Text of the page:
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DRM-KMS(7) Direct Rendering Manager DRM-KMS(7)


drm-kms - Kernel Mode-Setting


#include <xf86drm.h>

#include <xf86drmMode.h>


Each DRM device provides access to manage which monitors and displays are currently used and what frames to be displayed. This task is called Kernel Mode-Setting (KMS). Historically, this was done in user-space and called User-space Mode-Setting (UMS). Almost all open-source drivers now provide the KMS kernel API to do this in the kernel, however, many non-open-source binary drivers from different vendors still do not support this. You can use drmModeSettingSupported(3) to check whether your driver supports this. To understand how KMS works, we need to introduce 5 objects: CRTCs, Planes, Encoders, Connectors and Framebuffers.

A CRTC short for CRT Controller is an abstraction representing a part of the chip that contains a pointer to a scanout buffer. Therefore, the number of CRTCs available determines how many independent scanout buffers can be active at any given time. The CRTC structure contains several fields to support this: a pointer to some video memory (abstracted as a frame-buffer object), a list of driven connectors, a display mode and an (x, y) offset into the video memory to support panning or configurations where one piece of video memory spans multiple CRTCs. A CRTC is the central point where configuration of displays happens. You select which objects to use, which modes and which parameters and then configure each CRTC via drmModeCrtcSet(3) to drive the display devices.
A plane respresents an image source that can be blended with or overlayed on top of a CRTC during the scanout process. Planes are associated with a frame-buffer to crop a portion of the image memory (source) and optionally scale it to a destination size. The result is then blended with or overlayed on top of a CRTC. Planes are not provided by all hardware and the number of available planes is limited. If planes are not available or if not enough planes are available, the user should fall back to normal software blending (via GPU or CPU).
An encoder takes pixel data from a CRTC and converts it to a format suitable for any attached connectors. On some devices, it may be possible to have a CRTC send data to more than one encoder. In that case, both encoders would receive data from the same scanout buffer, resulting in a cloned display configuration across the connectors attached to each encoder.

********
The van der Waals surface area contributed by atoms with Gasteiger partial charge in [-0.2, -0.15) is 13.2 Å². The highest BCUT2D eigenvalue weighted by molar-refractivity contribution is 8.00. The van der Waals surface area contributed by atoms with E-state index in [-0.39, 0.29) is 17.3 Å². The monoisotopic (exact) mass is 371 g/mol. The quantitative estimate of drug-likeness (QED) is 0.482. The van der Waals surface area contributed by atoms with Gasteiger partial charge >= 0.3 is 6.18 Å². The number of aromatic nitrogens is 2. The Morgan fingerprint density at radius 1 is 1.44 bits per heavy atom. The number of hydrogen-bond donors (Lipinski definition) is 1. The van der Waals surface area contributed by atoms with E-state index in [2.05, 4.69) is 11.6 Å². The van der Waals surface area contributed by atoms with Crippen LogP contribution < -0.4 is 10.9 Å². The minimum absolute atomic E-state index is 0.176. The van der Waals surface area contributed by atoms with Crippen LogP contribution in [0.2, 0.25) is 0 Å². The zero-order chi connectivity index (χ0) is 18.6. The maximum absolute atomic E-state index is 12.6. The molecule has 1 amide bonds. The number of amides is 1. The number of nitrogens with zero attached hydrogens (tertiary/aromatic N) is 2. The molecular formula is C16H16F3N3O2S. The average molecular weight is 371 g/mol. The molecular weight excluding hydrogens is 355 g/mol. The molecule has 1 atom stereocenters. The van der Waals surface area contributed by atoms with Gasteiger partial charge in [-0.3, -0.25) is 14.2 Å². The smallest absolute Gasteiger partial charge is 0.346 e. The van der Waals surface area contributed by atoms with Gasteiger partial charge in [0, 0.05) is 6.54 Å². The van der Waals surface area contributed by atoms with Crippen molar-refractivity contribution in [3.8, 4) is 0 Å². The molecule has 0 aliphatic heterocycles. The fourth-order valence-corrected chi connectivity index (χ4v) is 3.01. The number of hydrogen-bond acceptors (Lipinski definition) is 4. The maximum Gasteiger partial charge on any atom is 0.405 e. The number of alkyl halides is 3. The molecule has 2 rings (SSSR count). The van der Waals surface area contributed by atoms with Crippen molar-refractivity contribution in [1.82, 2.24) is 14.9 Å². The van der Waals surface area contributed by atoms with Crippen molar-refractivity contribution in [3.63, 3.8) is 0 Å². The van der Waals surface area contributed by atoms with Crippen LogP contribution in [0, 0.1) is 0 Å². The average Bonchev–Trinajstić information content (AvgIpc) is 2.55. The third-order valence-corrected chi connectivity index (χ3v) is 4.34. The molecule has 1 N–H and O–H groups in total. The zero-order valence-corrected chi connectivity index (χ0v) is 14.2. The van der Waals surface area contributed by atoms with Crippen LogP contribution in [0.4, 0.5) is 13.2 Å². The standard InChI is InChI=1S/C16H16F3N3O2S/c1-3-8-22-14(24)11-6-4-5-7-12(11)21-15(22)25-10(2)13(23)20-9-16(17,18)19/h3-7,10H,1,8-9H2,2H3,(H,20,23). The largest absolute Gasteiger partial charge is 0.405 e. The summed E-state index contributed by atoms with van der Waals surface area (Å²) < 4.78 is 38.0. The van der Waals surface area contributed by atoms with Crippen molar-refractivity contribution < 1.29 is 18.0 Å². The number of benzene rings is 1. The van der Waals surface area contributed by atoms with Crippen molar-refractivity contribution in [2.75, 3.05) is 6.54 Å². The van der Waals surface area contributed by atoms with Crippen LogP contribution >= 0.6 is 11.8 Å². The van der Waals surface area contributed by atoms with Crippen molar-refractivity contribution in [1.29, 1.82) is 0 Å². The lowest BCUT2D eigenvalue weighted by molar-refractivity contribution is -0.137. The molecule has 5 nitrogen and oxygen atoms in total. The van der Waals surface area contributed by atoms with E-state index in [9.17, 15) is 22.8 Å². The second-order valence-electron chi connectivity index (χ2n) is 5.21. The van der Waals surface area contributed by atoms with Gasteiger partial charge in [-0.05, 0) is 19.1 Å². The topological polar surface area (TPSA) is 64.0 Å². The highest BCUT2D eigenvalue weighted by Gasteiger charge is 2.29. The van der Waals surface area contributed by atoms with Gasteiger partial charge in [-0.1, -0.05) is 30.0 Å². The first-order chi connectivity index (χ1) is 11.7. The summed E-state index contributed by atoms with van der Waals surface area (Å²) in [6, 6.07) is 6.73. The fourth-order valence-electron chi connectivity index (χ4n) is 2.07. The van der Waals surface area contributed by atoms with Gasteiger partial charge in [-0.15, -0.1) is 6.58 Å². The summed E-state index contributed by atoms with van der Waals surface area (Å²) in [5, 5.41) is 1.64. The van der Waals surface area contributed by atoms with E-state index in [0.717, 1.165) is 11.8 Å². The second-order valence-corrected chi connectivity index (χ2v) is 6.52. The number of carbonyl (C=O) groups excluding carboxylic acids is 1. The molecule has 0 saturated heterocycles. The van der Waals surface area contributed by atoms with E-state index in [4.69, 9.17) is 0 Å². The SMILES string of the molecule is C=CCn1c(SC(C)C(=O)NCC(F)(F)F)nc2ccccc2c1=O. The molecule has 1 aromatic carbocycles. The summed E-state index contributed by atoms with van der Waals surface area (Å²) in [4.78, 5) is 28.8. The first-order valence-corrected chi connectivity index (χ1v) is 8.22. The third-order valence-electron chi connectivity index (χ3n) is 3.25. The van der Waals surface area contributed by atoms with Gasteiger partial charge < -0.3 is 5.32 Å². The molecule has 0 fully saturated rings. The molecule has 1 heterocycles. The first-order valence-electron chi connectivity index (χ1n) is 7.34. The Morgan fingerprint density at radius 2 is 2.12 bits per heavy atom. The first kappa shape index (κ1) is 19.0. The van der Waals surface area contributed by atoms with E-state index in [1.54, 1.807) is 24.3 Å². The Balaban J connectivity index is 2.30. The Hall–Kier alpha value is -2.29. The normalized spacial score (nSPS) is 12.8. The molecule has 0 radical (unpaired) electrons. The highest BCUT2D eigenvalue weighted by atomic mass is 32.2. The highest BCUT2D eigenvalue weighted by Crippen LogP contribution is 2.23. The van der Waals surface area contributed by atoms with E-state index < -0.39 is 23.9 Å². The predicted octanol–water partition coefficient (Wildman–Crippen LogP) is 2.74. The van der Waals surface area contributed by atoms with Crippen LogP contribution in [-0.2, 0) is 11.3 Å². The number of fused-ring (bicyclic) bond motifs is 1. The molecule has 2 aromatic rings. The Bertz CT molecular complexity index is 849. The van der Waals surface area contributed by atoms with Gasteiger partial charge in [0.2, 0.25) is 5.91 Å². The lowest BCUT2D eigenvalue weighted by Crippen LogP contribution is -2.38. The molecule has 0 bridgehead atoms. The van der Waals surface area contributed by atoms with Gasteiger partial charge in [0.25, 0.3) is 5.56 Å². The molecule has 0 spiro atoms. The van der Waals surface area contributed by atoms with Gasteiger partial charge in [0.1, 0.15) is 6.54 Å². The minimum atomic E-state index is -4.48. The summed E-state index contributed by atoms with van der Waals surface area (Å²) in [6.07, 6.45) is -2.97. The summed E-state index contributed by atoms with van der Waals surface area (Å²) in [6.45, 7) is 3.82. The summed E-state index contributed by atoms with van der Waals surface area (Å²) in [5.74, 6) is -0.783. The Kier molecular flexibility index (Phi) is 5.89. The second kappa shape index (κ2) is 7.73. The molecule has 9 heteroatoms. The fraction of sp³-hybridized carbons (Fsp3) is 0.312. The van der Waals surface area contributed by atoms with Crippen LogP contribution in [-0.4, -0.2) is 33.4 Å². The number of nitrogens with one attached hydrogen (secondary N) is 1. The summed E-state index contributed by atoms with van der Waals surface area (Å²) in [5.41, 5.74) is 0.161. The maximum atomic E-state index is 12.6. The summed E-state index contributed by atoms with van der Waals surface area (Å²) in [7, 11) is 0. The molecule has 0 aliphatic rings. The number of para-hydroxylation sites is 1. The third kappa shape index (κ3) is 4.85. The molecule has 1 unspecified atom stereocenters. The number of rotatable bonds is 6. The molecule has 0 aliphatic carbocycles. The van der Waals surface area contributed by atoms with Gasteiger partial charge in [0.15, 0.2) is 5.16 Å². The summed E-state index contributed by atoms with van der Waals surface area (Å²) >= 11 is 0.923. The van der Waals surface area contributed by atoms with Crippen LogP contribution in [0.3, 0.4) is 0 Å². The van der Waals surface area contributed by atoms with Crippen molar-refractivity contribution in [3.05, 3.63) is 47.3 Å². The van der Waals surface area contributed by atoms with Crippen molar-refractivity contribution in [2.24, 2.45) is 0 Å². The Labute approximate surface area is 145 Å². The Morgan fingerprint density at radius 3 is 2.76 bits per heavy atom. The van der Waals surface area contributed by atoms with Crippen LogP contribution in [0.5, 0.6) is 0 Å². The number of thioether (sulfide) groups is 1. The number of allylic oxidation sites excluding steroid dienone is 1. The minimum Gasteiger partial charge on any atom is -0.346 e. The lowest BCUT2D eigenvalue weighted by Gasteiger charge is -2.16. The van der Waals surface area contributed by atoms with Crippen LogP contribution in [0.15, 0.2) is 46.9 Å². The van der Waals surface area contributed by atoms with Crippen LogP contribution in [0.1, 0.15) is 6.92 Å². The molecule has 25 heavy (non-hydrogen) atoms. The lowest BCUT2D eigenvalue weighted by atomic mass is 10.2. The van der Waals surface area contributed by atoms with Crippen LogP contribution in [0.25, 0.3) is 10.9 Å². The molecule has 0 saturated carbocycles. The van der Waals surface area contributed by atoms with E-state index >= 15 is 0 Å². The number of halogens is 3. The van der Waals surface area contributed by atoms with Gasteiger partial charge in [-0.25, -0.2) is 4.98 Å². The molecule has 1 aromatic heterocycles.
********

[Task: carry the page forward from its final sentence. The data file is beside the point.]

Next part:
A connector is the final destination of pixel-data on a device, and usually connects directly to an external display device like a monitor or laptop panel. A connector can only be attached to one encoder at a time. The connector is also the structure where information about the attached display is kept, so it contains fields for display data, EDID data, DPMS and connection status, and information about modes supported on the attached displays.
Framebuffers are abstract memory objects that provide a source of pixel data to scanout to a CRTC. Applications explicitly request the creation of framebuffers and can control their behavior. Framebuffers rely on the underneath memory manager for low-level memory operations. When creating a framebuffer, applications pass a memory handle through the API which is used as backing storage. The framebuffer itself is only an abstract object with no data. It just refers to memory buffers that must be created with the drm-memory(7) API.


Before mode-setting can be performed, an application needs to call drmSetMaster(3) to become DRM-Master. It then has exclusive access to the KMS API. A call to drmModeGetResources(3) returns a list of CRTCs, Connectors, Encoders and Planes.

Normal procedure now includes: First, you select which connectors you want to use. Users are mostly interested in which monitor or display-panel is active so you need to make sure to arrange them in the correct logical order and select the correct ones to use. For each connector, you need to find a CRTC to drive this connector. If you want to clone output to two or more connectors, you may use a single CRTC for all cloned connectors (if the hardware supports this). To find a suitable CRTC, you need to iterate over the list of encoders that are available for each connector. Each encoder contains a list of CRTCs that it can work with and you simply select one of these CRTCs. If you later program the CRTC to control a connector, it automatically selects the best encoder. However, this procedure is needed so your CRTC has at least one working encoder for the selected connector. See the Examples section below for more information.